Monday, 22 September 2014

Big Data: the implications for education and society

I refer to my previous post and Jose Ferreira`s talk about Knewton and its potential to provide each student with an individualised learning plan via its computer programmes. This is now the strength of Big Data which can track users in real time and make predictions about their future behaviour, or as close to that as matters.

It began with a question: `What if your math syllabus could tell you what to eat for breakfast to score higher on your quiz tomorrow?`Jose Ferreira`s talk then focused on the possibilities and benefits of personalised learning, using an example from mathematics. He never mentioned breakfast again.

Common Core in the USA insists that each child should be attached to a computer so that the above type of tracking can take place. (They have Bill Gates to thank for that.) That may appeal to those who view anything to do with computers as modern/hip/cool and the way forward for society. Youngsters in universities are being appealed to in their thousands in order to design such systems. Most of them are politically naive.

What has happened globally is that curricula have been changed in order to fit into the Big Data tracking possibilities. What did you have for breakfast is only the beginning?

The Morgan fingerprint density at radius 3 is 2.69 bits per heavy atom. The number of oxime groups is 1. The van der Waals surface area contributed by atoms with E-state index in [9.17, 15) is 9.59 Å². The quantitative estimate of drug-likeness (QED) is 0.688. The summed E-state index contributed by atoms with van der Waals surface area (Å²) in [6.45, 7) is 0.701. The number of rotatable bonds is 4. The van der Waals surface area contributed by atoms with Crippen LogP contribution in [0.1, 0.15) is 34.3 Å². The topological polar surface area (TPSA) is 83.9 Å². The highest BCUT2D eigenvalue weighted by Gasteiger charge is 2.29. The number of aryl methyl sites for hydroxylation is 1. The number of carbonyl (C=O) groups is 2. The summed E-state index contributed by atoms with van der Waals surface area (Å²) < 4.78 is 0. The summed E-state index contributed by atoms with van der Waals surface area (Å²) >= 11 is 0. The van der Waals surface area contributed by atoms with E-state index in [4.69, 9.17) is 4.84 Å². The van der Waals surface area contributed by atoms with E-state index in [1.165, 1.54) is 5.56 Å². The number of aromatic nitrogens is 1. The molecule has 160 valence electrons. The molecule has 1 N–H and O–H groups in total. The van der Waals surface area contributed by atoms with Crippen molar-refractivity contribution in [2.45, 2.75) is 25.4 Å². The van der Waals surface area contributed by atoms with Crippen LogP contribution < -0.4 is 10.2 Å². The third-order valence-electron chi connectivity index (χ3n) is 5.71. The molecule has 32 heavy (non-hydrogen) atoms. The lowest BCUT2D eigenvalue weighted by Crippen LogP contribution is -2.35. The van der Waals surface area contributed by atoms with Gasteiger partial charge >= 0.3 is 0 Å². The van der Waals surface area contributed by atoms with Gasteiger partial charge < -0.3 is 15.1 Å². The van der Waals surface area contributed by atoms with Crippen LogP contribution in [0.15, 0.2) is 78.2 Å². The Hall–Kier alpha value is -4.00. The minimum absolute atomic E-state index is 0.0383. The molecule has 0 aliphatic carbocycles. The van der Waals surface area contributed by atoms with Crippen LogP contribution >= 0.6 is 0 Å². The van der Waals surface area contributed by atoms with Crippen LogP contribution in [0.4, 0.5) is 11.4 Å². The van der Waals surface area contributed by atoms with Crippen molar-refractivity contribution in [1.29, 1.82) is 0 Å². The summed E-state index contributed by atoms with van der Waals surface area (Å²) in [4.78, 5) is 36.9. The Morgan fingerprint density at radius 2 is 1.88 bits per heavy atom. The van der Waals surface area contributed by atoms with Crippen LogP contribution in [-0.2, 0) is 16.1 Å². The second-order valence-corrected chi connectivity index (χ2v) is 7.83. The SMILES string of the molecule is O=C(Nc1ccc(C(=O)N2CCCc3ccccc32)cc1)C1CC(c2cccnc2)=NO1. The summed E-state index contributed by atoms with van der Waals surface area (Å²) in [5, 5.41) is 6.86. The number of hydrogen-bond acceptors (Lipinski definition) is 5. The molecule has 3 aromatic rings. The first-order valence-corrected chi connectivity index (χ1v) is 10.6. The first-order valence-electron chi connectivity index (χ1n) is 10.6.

Common Core, like Curriculum for Excellence and others, have introduced social and emotional learning into schools. This means that programmes can track attitudes, values and behaviours. If you want to monitor and control populations, that is the kind of information corporations and governments want.
Dr Duke Pesta (see above) gives another talk.

Note it is two hours and more long, but for those who wish to understand how Common Core has been slipped into the USA, under the radar, it is a good place to go. It is also an indication of what is planned for the rest of us.

See also



  1. I haven't the time to watch this now but intend to make the time over the next few days.

    Thanks (yet again) for all you're doing to get this information out.

  2. Something else I haven't actually had time to read yet but it came recommended by a friend:

  3. I like it. I`m going to put the link at the end of the post for reference.

    I see a lot about all the benefits that Big data can bring to businesses and governments, in the way of providing better services - but the point is Big data is about studying us. When your own government is so secretive about it, that`s a worry. When it transforms children`s education and introduces the GIRFEC surveillance system in readiness, that`s terrifying !

    The report raises a lot of the issues that concern people.